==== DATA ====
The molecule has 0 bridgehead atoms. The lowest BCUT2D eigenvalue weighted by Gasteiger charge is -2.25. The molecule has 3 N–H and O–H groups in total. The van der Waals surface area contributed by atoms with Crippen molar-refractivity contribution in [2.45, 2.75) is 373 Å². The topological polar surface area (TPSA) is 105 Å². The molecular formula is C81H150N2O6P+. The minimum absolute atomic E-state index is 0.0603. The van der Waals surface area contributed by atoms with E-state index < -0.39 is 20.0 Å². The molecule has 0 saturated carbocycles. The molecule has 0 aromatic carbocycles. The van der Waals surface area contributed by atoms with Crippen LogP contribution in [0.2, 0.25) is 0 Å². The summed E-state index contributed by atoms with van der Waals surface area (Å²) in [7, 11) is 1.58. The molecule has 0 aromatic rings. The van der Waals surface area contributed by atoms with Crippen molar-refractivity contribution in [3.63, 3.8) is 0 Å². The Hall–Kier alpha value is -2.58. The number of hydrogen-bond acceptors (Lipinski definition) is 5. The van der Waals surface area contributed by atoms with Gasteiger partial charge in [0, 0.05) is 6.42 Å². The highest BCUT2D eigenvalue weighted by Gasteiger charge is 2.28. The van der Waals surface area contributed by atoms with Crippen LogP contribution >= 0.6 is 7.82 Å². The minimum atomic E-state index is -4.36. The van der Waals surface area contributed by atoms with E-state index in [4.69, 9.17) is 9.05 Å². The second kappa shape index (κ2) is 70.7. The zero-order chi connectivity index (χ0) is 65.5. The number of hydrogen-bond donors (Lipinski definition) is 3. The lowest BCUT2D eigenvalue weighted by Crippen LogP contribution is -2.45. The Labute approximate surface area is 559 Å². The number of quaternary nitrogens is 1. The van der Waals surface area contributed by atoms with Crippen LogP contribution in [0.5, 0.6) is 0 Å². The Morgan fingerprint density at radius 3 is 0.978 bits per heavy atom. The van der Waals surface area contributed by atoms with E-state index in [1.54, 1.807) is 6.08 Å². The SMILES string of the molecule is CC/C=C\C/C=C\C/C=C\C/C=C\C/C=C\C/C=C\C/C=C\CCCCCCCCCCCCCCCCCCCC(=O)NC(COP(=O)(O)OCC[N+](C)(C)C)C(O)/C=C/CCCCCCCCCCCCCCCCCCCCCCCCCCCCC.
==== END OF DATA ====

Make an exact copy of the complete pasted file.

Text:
The molecule has 0 bridgehead atoms. The lowest BCUT2D eigenvalue weighted by Gasteiger charge is -2.25. The molecule has 3 N–H and O–H groups in total. The van der Waals surface area contributed by atoms with Crippen molar-refractivity contribution in [2.45, 2.75) is 373 Å². The topological polar surface area (TPSA) is 105 Å². The molecular formula is C81H150N2O6P+. The minimum absolute atomic E-state index is 0.0603. The van der Waals surface area contributed by atoms with E-state index < -0.39 is 20.0 Å². The molecule has 0 saturated carbocycles. The molecule has 0 aromatic carbocycles. The van der Waals surface area contributed by atoms with Crippen LogP contribution in [0.2, 0.25) is 0 Å². The summed E-state index contributed by atoms with van der Waals surface area (Å²) in [7, 11) is 1.58. The molecule has 0 aromatic rings. The van der Waals surface area contributed by atoms with Crippen molar-refractivity contribution in [3.63, 3.8) is 0 Å². The Hall–Kier alpha value is -2.58. The number of hydrogen-bond acceptors (Lipinski definition) is 5. The van der Waals surface area contributed by atoms with Gasteiger partial charge in [0, 0.05) is 6.42 Å². The highest BCUT2D eigenvalue weighted by Gasteiger charge is 2.28. The van der Waals surface area contributed by atoms with Crippen LogP contribution >= 0.6 is 7.82 Å². The minimum atomic E-state index is -4.36. The van der Waals surface area contributed by atoms with E-state index in [4.69, 9.17) is 9.05 Å². The second kappa shape index (κ2) is 70.7. The zero-order chi connectivity index (χ0) is 65.5. The number of hydrogen-bond donors (Lipinski definition) is 3. The lowest BCUT2D eigenvalue weighted by Crippen LogP contribution is -2.45. The Labute approximate surface area is 559 Å². The number of quaternary nitrogens is 1. The van der Waals surface area contributed by atoms with Crippen LogP contribution in [0.5, 0.6) is 0 Å². The Morgan fingerprint density at radius 3 is 0.978 bits per heavy atom. The van der Waals surface area contributed by atoms with E-state index in [1.54, 1.807) is 6.08 Å². The SMILES string of the molecule is CC/C=C\C/C=C\C/C=C\C/C=C\C/C=C\C/C=C\C/C=C\CCCCCCCCCCCCCCCCCCCC(=O)NC(COP(=O)(O)OCC[N+](C)(C)C)C(O)/C=C/CCCCCCCCCCCCCCCCCCCCCCCCCCCCC.